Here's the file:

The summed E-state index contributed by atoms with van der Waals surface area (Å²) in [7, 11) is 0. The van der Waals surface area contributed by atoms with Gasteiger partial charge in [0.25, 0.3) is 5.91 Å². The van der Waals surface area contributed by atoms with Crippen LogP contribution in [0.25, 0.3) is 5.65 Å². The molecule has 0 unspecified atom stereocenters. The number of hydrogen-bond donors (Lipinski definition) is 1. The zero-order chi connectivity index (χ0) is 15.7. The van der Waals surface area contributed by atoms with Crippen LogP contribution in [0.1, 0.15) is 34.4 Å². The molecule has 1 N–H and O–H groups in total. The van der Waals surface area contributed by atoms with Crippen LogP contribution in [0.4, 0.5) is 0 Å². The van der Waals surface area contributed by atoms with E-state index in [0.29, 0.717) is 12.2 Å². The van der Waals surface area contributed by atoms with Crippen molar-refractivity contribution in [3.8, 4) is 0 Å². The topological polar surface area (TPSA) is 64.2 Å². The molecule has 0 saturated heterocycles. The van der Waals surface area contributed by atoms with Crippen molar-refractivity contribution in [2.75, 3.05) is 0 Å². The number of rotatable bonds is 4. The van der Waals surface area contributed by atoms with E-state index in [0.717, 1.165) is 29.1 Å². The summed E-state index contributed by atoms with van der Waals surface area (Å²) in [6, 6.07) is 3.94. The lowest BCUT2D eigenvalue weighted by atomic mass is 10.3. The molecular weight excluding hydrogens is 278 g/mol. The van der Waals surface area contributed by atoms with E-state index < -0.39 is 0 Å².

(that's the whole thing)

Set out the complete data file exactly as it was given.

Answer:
The summed E-state index contributed by atoms with van der Waals surface area (Å²) in [7, 11) is 0. The van der Waals surface area contributed by atoms with Gasteiger partial charge in [0.25, 0.3) is 5.91 Å². The van der Waals surface area contributed by atoms with Crippen LogP contribution in [0.25, 0.3) is 5.65 Å². The molecule has 0 unspecified atom stereocenters. The number of hydrogen-bond donors (Lipinski definition) is 1. The zero-order chi connectivity index (χ0) is 15.7. The van der Waals surface area contributed by atoms with Crippen LogP contribution in [0.1, 0.15) is 34.4 Å². The molecule has 1 N–H and O–H groups in total. The van der Waals surface area contributed by atoms with Crippen LogP contribution in [0.4, 0.5) is 0 Å². The van der Waals surface area contributed by atoms with E-state index in [0.29, 0.717) is 12.2 Å². The van der Waals surface area contributed by atoms with Crippen molar-refractivity contribution in [3.8, 4) is 0 Å². The topological polar surface area (TPSA) is 64.2 Å². The molecule has 0 saturated heterocycles. The van der Waals surface area contributed by atoms with Crippen molar-refractivity contribution in [2.75, 3.05) is 0 Å². The number of rotatable bonds is 4. The van der Waals surface area contributed by atoms with E-state index in [0.717, 1.165) is 29.1 Å². The summed E-state index contributed by atoms with van der Waals surface area (Å²) in [6, 6.07) is 3.94. The lowest BCUT2D eigenvalue weighted by atomic mass is 10.3. The molecular weight excluding hydrogens is 278 g/mol. The van der Waals surface area contributed by atoms with E-state index < -0.39 is 0 Å².